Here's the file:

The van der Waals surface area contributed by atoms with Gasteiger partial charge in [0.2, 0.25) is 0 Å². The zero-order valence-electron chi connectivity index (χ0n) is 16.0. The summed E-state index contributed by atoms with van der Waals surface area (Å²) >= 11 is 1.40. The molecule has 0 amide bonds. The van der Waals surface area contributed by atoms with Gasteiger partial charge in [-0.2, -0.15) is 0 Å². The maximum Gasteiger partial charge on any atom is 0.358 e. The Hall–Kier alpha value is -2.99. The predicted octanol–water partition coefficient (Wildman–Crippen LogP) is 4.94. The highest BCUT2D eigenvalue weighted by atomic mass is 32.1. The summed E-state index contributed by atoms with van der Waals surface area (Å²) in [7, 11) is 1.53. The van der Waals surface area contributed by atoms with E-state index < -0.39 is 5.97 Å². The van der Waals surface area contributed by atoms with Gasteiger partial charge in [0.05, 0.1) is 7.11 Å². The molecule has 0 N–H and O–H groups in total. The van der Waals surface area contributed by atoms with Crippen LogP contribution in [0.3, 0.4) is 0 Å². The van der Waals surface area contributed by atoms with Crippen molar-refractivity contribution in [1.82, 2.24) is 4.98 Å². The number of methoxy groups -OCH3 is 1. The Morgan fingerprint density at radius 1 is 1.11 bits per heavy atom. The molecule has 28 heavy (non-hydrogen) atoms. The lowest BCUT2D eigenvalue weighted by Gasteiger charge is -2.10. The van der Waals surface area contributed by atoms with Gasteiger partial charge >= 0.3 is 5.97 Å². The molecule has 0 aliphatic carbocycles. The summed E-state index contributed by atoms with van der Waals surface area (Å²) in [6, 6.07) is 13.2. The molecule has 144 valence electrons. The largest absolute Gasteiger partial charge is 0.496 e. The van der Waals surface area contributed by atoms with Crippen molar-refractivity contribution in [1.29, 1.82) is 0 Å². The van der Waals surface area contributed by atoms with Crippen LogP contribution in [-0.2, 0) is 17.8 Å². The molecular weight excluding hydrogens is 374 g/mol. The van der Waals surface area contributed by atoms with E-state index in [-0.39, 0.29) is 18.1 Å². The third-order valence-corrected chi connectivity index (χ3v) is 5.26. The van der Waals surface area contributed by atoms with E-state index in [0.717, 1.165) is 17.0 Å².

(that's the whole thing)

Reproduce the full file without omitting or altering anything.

The van der Waals surface area contributed by atoms with Gasteiger partial charge in [0.2, 0.25) is 0 Å². The zero-order valence-electron chi connectivity index (χ0n) is 16.0. The summed E-state index contributed by atoms with van der Waals surface area (Å²) >= 11 is 1.40. The molecule has 0 amide bonds. The van der Waals surface area contributed by atoms with Gasteiger partial charge in [-0.2, -0.15) is 0 Å². The maximum Gasteiger partial charge on any atom is 0.358 e. The Hall–Kier alpha value is -2.99. The predicted octanol–water partition coefficient (Wildman–Crippen LogP) is 4.94. The highest BCUT2D eigenvalue weighted by atomic mass is 32.1. The summed E-state index contributed by atoms with van der Waals surface area (Å²) in [7, 11) is 1.53. The van der Waals surface area contributed by atoms with E-state index < -0.39 is 5.97 Å². The van der Waals surface area contributed by atoms with Gasteiger partial charge in [0.05, 0.1) is 7.11 Å². The molecule has 0 N–H and O–H groups in total. The van der Waals surface area contributed by atoms with Crippen LogP contribution in [0.3, 0.4) is 0 Å². The van der Waals surface area contributed by atoms with Crippen molar-refractivity contribution in [1.82, 2.24) is 4.98 Å². The number of methoxy groups -OCH3 is 1. The Morgan fingerprint density at radius 1 is 1.11 bits per heavy atom. The molecule has 28 heavy (non-hydrogen) atoms. The lowest BCUT2D eigenvalue weighted by Gasteiger charge is -2.10. The van der Waals surface area contributed by atoms with Gasteiger partial charge >= 0.3 is 5.97 Å². The molecule has 0 aliphatic carbocycles. The summed E-state index contributed by atoms with van der Waals surface area (Å²) in [6, 6.07) is 13.2. The molecule has 144 valence electrons. The largest absolute Gasteiger partial charge is 0.496 e. The van der Waals surface area contributed by atoms with Crippen molar-refractivity contribution in [1.29, 1.82) is 0 Å². The van der Waals surface area contributed by atoms with Crippen LogP contribution in [-0.2, 0) is 17.8 Å². The molecular weight excluding hydrogens is 374 g/mol. The van der Waals surface area contributed by atoms with E-state index in [-0.39, 0.29) is 18.1 Å². The third-order valence-corrected chi connectivity index (χ3v) is 5.26. The van der Waals surface area contributed by atoms with E-state index in [0.717, 1.165) is 17.0 Å².